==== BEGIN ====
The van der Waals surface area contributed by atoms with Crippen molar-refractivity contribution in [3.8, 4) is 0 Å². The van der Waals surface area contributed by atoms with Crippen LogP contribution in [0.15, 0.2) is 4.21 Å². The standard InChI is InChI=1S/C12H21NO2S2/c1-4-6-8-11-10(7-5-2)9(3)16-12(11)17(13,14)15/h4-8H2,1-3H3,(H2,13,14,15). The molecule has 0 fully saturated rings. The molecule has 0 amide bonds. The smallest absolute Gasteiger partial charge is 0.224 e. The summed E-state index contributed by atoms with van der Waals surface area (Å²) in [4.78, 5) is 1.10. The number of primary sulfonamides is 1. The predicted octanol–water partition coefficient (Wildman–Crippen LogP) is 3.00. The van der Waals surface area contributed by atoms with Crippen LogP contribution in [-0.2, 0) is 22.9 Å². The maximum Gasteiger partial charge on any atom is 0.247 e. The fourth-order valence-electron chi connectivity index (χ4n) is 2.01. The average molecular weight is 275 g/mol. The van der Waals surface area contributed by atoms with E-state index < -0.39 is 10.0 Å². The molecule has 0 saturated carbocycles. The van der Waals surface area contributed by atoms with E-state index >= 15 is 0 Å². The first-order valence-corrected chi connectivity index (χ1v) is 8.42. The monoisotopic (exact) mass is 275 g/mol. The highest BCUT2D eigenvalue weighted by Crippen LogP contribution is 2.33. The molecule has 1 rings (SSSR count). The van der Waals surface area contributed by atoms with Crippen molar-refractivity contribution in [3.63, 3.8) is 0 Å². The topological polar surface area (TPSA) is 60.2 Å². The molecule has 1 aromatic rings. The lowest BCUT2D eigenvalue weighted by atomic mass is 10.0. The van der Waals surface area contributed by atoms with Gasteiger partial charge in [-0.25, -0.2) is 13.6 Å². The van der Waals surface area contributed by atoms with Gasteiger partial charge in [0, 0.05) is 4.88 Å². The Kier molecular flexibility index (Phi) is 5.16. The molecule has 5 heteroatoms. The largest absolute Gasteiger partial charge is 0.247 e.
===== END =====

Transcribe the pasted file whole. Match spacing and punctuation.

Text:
The van der Waals surface area contributed by atoms with Crippen molar-refractivity contribution in [3.8, 4) is 0 Å². The van der Waals surface area contributed by atoms with Crippen LogP contribution in [0.15, 0.2) is 4.21 Å². The standard InChI is InChI=1S/C12H21NO2S2/c1-4-6-8-11-10(7-5-2)9(3)16-12(11)17(13,14)15/h4-8H2,1-3H3,(H2,13,14,15). The molecule has 0 fully saturated rings. The molecule has 0 amide bonds. The smallest absolute Gasteiger partial charge is 0.224 e. The summed E-state index contributed by atoms with van der Waals surface area (Å²) in [4.78, 5) is 1.10. The number of primary sulfonamides is 1. The predicted octanol–water partition coefficient (Wildman–Crippen LogP) is 3.00. The van der Waals surface area contributed by atoms with Crippen LogP contribution in [-0.2, 0) is 22.9 Å². The maximum Gasteiger partial charge on any atom is 0.247 e. The fourth-order valence-electron chi connectivity index (χ4n) is 2.01. The average molecular weight is 275 g/mol. The van der Waals surface area contributed by atoms with E-state index < -0.39 is 10.0 Å². The molecule has 0 saturated carbocycles. The van der Waals surface area contributed by atoms with E-state index >= 15 is 0 Å². The first-order valence-corrected chi connectivity index (χ1v) is 8.42. The monoisotopic (exact) mass is 275 g/mol. The highest BCUT2D eigenvalue weighted by Crippen LogP contribution is 2.33. The molecule has 1 rings (SSSR count). The van der Waals surface area contributed by atoms with Crippen molar-refractivity contribution in [3.63, 3.8) is 0 Å². The topological polar surface area (TPSA) is 60.2 Å². The molecule has 1 aromatic rings. The lowest BCUT2D eigenvalue weighted by atomic mass is 10.0. The van der Waals surface area contributed by atoms with Gasteiger partial charge in [-0.25, -0.2) is 13.6 Å². The van der Waals surface area contributed by atoms with Gasteiger partial charge in [0, 0.05) is 4.88 Å². The Kier molecular flexibility index (Phi) is 5.16. The molecule has 5 heteroatoms. The largest absolute Gasteiger partial charge is 0.247 e.